CPT Maisey is on panel 36E, line 023 of the Vietnam Memorial Wall in Washington D.C. He served our country for 10 years.

Captain Reginald Victor Jr Maisey, casualty of the Vietnam War. As a member of the Air Force Reserve, CPT Maisey served our country until January 31st, 1968 in Binh Hoa, South Vietnam. He was 33 years old and was married. Reginald died from artillery fire. His body was recovered. Reginald was born on November 17th, 1934 in Sonoma, California.

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Captain Maisey came from a family of Air Force Security Police.  His brother was a security policeman and his father was a Warrant Officer in that field.

From: "A Hero: Captain Reginald V. Maisey, Jr."

In 1968, Captain Maisey was assigned to the 3rd Security Police Squadron at Bien Hoa AB, near Saigon. His heroic tale began early in the morning of January 31, 1968 - the Tet offensive.


Air Force Magazine (Feb.'93) describes our classmate's valor in an article entitled, "Hero of Bien Hoa" by John L. Frisbee.


A brief synopsis: A major objective of the (Tet) offensive was to capture Saigon...though a cease-fire had been negotiated for Tet holidays, US forces were wary of the promise and were on alert when the countrywide offensive started early January 31

 One of the obstacles standing in the way on the road to Saigon was Bien Hoa. At 3 a.m., two specially-trained enemy infantry battalions and a reinforced company struck Bien Hoa to shut down that flight line's operation. First they had to get by Bunker Hill 10 on the east border of the base. The French-built concrete-reinforced bunker was lightly manned (by 3rd SPSq) when the 10-minute rocket bombardment of the position began. This was followed by the advancement of large numbers of communist troops, blasting away with rockets and automatic weapons.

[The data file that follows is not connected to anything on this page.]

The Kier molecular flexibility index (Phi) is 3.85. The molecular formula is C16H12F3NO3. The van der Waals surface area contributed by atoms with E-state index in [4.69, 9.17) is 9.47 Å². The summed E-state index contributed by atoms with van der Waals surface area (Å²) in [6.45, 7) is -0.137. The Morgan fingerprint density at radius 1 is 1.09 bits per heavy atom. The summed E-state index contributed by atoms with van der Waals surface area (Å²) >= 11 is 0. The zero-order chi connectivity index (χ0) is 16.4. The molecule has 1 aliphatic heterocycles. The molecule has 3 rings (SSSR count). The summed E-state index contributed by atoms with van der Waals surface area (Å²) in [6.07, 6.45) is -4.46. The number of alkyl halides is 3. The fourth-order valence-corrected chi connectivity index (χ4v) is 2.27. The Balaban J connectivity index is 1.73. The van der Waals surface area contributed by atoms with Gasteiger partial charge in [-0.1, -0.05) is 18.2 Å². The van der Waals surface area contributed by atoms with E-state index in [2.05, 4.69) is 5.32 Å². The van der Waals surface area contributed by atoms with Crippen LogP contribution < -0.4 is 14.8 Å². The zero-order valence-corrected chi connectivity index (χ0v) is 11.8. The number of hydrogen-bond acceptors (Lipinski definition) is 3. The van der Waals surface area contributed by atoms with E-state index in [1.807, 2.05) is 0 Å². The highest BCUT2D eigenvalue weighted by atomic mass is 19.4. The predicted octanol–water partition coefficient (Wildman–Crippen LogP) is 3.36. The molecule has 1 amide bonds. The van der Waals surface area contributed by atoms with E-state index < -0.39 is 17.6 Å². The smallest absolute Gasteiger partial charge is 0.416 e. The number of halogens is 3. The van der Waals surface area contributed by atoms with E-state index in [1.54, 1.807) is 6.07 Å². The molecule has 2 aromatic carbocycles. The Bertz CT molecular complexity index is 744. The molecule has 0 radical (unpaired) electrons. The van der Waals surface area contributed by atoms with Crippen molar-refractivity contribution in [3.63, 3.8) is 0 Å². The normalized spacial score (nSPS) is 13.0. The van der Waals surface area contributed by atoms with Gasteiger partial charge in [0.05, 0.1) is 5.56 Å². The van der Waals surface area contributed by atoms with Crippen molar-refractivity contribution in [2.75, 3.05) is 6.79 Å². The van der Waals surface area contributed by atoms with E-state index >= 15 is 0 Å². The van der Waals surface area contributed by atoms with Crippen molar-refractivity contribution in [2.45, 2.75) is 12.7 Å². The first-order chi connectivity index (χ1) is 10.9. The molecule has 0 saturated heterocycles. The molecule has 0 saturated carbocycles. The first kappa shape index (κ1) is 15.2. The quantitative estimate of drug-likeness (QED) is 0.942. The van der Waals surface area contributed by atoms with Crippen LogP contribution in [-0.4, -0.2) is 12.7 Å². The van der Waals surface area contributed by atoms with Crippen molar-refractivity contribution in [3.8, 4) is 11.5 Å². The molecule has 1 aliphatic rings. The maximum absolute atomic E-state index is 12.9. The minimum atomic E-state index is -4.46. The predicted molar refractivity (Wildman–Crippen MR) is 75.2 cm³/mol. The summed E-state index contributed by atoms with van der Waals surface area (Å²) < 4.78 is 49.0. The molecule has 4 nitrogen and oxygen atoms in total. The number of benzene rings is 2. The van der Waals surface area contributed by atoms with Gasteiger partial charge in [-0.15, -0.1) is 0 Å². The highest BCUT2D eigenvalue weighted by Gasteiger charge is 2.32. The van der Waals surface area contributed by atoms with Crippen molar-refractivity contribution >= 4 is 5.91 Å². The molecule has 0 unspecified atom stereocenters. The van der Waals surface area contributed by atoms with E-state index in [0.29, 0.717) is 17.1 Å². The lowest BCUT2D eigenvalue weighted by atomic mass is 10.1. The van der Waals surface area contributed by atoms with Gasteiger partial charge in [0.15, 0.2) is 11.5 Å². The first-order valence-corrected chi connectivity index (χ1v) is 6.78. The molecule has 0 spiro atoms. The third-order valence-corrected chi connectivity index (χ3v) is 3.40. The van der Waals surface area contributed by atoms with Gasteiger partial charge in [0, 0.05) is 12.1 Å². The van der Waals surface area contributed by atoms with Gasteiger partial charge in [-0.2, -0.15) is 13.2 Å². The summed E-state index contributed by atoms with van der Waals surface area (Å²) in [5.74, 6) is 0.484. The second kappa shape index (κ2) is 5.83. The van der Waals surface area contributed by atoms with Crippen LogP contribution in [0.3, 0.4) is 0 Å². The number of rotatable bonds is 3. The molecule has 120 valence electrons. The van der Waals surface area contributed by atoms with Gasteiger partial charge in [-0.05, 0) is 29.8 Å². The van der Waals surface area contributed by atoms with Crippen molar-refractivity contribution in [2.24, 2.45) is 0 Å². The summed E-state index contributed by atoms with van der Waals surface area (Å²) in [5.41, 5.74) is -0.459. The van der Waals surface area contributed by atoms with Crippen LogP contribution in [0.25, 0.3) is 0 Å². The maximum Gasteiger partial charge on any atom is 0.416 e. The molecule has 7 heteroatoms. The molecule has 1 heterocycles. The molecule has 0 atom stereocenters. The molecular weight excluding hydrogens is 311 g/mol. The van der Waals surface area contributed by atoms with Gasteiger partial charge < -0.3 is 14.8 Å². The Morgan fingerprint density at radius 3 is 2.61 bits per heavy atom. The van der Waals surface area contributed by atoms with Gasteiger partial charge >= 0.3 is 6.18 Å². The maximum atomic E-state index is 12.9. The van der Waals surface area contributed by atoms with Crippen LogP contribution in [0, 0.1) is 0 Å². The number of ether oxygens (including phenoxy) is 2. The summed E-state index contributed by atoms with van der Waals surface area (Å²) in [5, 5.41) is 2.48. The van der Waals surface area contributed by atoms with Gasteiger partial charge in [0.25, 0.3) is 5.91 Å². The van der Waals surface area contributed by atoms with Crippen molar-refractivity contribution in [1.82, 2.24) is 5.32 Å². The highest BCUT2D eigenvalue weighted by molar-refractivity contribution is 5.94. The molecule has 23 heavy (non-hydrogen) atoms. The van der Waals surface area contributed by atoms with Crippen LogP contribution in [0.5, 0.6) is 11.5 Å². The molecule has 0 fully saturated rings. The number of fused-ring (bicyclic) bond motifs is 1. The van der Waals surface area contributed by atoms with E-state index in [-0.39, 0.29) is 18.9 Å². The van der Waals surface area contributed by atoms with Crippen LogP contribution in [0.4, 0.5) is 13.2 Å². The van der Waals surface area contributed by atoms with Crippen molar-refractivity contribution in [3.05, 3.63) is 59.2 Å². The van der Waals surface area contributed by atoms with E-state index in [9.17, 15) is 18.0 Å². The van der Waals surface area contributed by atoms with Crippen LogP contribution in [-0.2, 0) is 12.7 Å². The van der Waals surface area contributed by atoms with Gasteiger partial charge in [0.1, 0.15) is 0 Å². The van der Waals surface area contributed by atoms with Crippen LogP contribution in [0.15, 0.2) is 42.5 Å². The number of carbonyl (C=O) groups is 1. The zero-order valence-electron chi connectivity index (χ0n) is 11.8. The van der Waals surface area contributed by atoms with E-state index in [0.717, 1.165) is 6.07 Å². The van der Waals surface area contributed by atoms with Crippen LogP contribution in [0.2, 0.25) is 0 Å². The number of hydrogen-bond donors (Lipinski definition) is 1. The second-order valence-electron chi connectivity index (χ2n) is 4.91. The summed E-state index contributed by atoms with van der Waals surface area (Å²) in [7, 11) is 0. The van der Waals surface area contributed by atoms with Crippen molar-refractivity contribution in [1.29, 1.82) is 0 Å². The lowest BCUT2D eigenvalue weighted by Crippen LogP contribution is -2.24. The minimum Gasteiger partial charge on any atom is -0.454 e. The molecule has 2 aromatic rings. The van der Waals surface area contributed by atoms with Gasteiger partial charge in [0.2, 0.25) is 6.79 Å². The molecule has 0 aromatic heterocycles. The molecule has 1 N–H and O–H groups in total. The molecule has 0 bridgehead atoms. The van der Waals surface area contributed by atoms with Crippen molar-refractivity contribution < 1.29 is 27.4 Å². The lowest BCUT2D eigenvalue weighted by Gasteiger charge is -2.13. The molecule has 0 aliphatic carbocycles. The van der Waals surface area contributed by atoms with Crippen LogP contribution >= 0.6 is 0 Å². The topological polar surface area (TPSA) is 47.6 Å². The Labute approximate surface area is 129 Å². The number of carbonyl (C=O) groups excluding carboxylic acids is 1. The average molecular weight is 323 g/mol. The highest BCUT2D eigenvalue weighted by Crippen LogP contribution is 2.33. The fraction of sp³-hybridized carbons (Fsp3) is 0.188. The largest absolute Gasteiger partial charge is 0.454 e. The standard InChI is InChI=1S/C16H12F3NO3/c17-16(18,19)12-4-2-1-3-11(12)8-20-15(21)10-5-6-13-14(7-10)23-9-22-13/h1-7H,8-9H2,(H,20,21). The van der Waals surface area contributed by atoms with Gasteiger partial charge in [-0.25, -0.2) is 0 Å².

Captain Maisey was at the opposite end of the base at the onset: he realized that holding Bunker Hill 10 was critical to air base ground defense. "Maisey moved immediately to Central Security Command Post and volunteered to lead the defense of the bunker, occupied by a handful of men who were firing furiously through the gun ports of octagonal structure." This required Maisey to drive through the barrage of enemy fire and he did -- miraculously getting there unhurt.


Once inside the bunker, Reggie found he could not communicate with the command post; to do so, he'd have to leave the bunker, exposing himself to enemy fire -- and he did so many times. His bravery and skill inspired that small security police force, vastly outnumbered and with many injured.


During one of the sorties out of the bunker, Capt. Maisey was hit by enemy fire but continued to report to his command post and encourage his men. Now, even with helicopter gunship and AC-47 support, they were still in danger of being overrun.


"About 4:30 am, Capt. Maisey...left the bunker to contact command post. He was hit by an enemy rocket and killed instantly, but the men he led so brilliantly...contain(ed) the enemy until reinforcements arrived."


Reggie became the first non-rated AF officer to receive the Air Force Cross. An imposing building at Bolling AFB bears the name of this gallant warrior.


Capt. Reg Maisey is also honored by his fellow Air Force Security Police at the Air Force Security Police Museum, Lackland AFB, TX . He is remembered in a special section of the museum named the Hall of Honor.
 

 

 

 

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